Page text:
Despite the clear benefits of DPC, opponents of DPC charge that the model constitutes a form of managed care and thus violates insurance regulations. These accusations drive physicians away from opening DPC practices, reducing patient choice. To get the benefits of DPC, states can clarify that DPC does not represent insurance and will not be subject to insurance regulations. Exemplary states on this issue include Colorado, Kansas, and Texas. The states that most recently enacted legislation clarifying that DPC is not insurance (all in 2019) are Arizona, Georgia, Hawaii, Maryland, Minnesota, New Hampshire, South Carolina, and Wisconsin.

Allow DPC wholesale lab pricing.

DPC wholesale lab pricing is the ability of a DPC practice to negotiate low rates with national laboratories and pass the savings on to their patients. As a supposed anti-markup consumer protection measure, some states require that laboratories bill patients or insurers directly, meaning that a DPC practice cannot be the entity that purchases the laboratory work. This has the unintended effect of preventing DPC practices from getting a wholesale price on labs, even though a wholesale price could result in savings for patients. The vast majority of states allow DPC wholesale lab pricing. In fact, there are only two states that prohibit DPC practices from offering this service to their patients: New Jersey and New York.

Allow DPC drug dispensing.

DPC drug dispensing is the ability of a DPC provider to dispense medications on site at his or her clinic. This is a key benefit of the DPC model. By the time a drug is sold at a retail pharmacy, its cost may have increased by up to 200 percent. DPC providers can provide the medication at near-wholesale prices, passing on the cost savings to their patients. The best states on this issue are the states that permit DPC drug dispensing and have no registration requirement. Exemplary states include Connecticut, Delaware, Michigan, South Dakota, and Vermont.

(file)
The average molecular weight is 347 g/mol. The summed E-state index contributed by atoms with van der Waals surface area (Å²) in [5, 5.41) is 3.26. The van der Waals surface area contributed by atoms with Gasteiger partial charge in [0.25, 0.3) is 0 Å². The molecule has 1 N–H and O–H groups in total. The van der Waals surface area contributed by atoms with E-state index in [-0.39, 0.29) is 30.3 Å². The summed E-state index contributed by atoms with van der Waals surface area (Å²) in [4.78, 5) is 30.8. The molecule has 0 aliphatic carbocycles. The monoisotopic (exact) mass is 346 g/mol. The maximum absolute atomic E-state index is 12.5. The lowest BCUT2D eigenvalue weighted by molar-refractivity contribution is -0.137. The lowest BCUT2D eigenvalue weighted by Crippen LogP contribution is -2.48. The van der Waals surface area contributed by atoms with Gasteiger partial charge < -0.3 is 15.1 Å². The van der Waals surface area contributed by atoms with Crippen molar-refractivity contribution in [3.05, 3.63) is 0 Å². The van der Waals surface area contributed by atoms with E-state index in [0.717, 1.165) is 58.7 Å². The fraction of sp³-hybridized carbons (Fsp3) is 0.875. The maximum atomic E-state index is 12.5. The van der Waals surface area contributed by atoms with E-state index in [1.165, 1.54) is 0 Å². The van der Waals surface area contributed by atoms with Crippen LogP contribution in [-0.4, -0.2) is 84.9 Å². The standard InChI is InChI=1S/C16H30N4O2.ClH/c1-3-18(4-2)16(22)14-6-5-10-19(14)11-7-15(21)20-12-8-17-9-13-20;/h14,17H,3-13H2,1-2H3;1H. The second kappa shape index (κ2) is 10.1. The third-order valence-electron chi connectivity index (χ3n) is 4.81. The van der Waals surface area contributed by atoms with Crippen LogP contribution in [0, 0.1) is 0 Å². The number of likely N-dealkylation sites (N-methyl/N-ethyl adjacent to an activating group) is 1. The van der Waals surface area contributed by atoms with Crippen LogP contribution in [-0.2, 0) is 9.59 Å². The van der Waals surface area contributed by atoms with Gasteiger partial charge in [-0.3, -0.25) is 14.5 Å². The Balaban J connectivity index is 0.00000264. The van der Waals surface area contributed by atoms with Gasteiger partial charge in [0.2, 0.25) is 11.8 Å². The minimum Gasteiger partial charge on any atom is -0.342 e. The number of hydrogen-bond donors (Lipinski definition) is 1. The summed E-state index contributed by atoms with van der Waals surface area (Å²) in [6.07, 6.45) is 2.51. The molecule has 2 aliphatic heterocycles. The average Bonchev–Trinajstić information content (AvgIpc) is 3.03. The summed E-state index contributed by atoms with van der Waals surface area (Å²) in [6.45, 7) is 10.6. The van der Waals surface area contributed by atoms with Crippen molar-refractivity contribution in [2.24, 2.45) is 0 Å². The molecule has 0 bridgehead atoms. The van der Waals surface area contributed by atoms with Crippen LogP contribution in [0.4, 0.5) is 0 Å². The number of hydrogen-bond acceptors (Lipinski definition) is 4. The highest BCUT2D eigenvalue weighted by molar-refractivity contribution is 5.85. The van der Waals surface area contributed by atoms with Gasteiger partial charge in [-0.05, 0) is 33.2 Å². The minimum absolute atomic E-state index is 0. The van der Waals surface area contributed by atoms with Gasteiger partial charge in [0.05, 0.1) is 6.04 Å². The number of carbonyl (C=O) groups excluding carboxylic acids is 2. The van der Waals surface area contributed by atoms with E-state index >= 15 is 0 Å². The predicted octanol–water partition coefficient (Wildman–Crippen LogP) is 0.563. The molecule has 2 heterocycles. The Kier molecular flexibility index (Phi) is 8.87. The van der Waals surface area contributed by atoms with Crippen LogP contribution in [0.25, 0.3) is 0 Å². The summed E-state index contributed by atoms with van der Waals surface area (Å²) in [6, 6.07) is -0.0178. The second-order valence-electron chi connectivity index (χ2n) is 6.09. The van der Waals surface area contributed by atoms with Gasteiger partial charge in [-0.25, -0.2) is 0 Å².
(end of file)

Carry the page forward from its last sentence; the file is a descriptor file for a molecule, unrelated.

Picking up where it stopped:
The COVID-19 pandemic offers a rare opportunity and imperative to rethink thousands of restrictions on the provision of healthcare. This includes restrictions on which professionals can provide which types of healthcare, the types of care specific institutions can provide, the extent to which patients can determine the course of their treatments, which means of delivering care are allowable, and how care should be paid for. With the advent of the pandemic, states rushed to effect many of the reforms suggested here—often out of a sense of desperation. The pandemic laid bare the dangers inherent in these restrictions. But these laws and regulations degraded the provision of healthcare and raised costs long before the word “coronavirus” entered the public lexicon. While COVID-19 has been an unparalleled disaster in many dimensions, perhaps a silver lining will be to make clear the negatives imposed by layers upon layers of restrictions laid down over a century or more.